Blair: Mormonism is chockfull of apologetics intramurals that frequently orbit around questions like the following: How should Mormons defend Mormonism? When someone attacks the Church from the outside, what is the most effective way to respond? Should Mormons go on the offensive, anticipate questions, and respond to them before they are actually posed? When a Mormon interprets faith in ways that are perceived to be not doctrinally sound how should other Mormons reply? Is an intellectual or scholarly defense of Mormonism preferable or should apologetics be devotional in approach? Should apologetics be couched in the teachings of contemporary members of the First Presidency and Quorum of the Twelve Apostles or should defenses account for evidences from history and current secular sources that may not precisely align with contemporary Mormon narratives? When scholarly findings disagree with interpretations of scripture should reason yield to faith or should faith bend to reason? Finally, is it errant to defend Mormonism? If the movement can stand on its own in the light of the noonday sun then might defenses hinder more than advance Mormonism? These primary questions, and many others, constitute launching points for this volume.

In recent years, these questions have been debated with particular vigor. What was FARMS (Foundation for Apologetics and Mormon Studies) was dissolved, certain aspects of which were absorbed by BYU’s Maxwell Institute. FAIR (Foundation for Apologetic Information & Research), a private organization dedicated to apologetics, has a broader platform and audience than ever before. Mormon Studies programs have been established at universities from coast-to-coast including peer reviewed journals and a growing attraction by publishers like Oxford and Illinois. Finally, apologists from the so-called rank-and-file now enjoy open access to the blogosphere from which they may present their defenses of Mormonism at their leisure. Arguably, there has never been a more dynamic moment for apologetics in the history of Mormonism.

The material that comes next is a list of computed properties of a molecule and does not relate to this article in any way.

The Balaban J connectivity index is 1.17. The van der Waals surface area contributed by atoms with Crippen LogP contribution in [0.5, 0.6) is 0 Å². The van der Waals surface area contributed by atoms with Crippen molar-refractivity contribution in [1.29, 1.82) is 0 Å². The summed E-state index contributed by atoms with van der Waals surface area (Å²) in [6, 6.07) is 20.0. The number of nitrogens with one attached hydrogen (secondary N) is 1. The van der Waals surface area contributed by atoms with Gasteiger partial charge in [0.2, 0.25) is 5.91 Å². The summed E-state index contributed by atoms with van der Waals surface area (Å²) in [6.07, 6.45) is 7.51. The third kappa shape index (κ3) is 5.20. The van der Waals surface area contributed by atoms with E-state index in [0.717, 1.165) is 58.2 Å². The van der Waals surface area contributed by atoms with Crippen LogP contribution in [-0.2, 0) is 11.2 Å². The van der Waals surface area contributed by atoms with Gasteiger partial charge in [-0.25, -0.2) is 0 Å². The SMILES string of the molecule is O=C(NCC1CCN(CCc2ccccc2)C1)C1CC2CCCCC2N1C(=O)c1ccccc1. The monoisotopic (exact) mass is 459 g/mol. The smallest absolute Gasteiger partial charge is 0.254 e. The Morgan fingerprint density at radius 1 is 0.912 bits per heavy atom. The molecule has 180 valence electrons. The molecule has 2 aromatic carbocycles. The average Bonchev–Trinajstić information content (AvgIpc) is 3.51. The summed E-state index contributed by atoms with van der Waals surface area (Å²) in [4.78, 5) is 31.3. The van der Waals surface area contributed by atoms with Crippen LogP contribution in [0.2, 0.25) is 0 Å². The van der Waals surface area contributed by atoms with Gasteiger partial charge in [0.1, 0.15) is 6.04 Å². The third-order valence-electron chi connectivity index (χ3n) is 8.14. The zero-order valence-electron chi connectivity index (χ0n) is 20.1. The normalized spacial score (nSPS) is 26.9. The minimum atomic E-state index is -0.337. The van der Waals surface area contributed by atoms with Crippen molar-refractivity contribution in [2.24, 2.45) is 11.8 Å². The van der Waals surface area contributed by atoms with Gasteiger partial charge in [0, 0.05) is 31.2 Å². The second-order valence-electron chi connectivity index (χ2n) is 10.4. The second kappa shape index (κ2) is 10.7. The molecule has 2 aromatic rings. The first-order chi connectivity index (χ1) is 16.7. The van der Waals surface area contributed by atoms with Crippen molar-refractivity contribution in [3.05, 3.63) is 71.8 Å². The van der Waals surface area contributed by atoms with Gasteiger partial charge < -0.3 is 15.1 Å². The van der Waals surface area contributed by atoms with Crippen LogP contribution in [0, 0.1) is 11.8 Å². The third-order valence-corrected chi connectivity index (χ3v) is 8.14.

As editors, we wanted to capture this unique time. We sought out authors whose voices represent a spectrum of responses to the above questions and the role apologetics play in the Church. We determined that four groups were essential to include in order to create a well-rounded treatment of Mormon apologetics: academics, lay apologists, women, and critics—both positive and negative—of current approaches to defense. Together, they explore issues related to authority, ecclesiastical unity, civility, gender, and doctrine. It is important to know up front that the contributing authors maintain sharp disagreements with one another on certain key points and approaches. However, disagreements are not front and center in this volume—dialogue is. Therefore, reading this book brings the reader to close proximity to discussions that are not new but are ongoing in various circles of Mormonism. The nature and tone of this ongoing exchange has very real implications for how conversations on simple and complex issues are carried out by Mormon communities globally. Awareness and understanding of these exchanges is, we think, essential. Thus, the significance of the book.

Q: What do you hope this volume will contribute to future discourse between scholars and readers who are divided on the subject of the utility of apologetics?

Loyd: My hope is that it will contribute to all—whatever their views on apologetics may be—stepping back and exemplifying more charity, concern, and understanding in their work. For those involved in apologetics, I hope that this volume encourages them to think deeply about how their arguments and style affect readers in the long run and how inclusive their efforts are in appreciating multiple voices and perspectives. For critics of apologetics, I hope that they will exemplify the same virtues in how they view the sincerity and devotion in apologetic efforts. For those in academia, I hope that all can recognize and be more honest about the biases and limitations of their methodologies and the complexity of working together—or at least in conversation—when ideologies, beliefs, and values collide. And finally, for readers who engage or observe this from the sidelines, I hope that they see how lively, complex, and important these issues are beyond the typical tit-for-tat accusations that are too often in public display when arguing over apologetics.